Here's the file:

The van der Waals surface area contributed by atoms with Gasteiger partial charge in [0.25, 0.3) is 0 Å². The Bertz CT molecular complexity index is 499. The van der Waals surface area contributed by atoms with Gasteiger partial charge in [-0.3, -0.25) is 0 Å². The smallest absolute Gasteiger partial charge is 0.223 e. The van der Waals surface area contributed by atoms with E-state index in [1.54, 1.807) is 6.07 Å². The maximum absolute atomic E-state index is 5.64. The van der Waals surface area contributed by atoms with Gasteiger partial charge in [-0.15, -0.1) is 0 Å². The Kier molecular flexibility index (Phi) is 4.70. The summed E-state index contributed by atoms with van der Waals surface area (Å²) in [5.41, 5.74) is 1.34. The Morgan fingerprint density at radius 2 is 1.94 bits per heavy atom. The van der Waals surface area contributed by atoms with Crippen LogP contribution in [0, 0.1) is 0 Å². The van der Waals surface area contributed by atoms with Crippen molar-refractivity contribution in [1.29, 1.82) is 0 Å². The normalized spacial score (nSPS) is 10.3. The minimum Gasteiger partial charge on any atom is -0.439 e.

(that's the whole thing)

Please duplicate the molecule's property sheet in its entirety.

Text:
The van der Waals surface area contributed by atoms with Gasteiger partial charge in [0.25, 0.3) is 0 Å². The Bertz CT molecular complexity index is 499. The van der Waals surface area contributed by atoms with Gasteiger partial charge in [-0.3, -0.25) is 0 Å². The smallest absolute Gasteiger partial charge is 0.223 e. The van der Waals surface area contributed by atoms with E-state index in [1.54, 1.807) is 6.07 Å². The maximum absolute atomic E-state index is 5.64. The van der Waals surface area contributed by atoms with Gasteiger partial charge in [-0.15, -0.1) is 0 Å². The Kier molecular flexibility index (Phi) is 4.70. The summed E-state index contributed by atoms with van der Waals surface area (Å²) in [5.41, 5.74) is 1.34. The Morgan fingerprint density at radius 2 is 1.94 bits per heavy atom. The van der Waals surface area contributed by atoms with Crippen LogP contribution in [0, 0.1) is 0 Å². The van der Waals surface area contributed by atoms with Crippen molar-refractivity contribution in [1.29, 1.82) is 0 Å². The normalized spacial score (nSPS) is 10.3. The minimum Gasteiger partial charge on any atom is -0.439 e.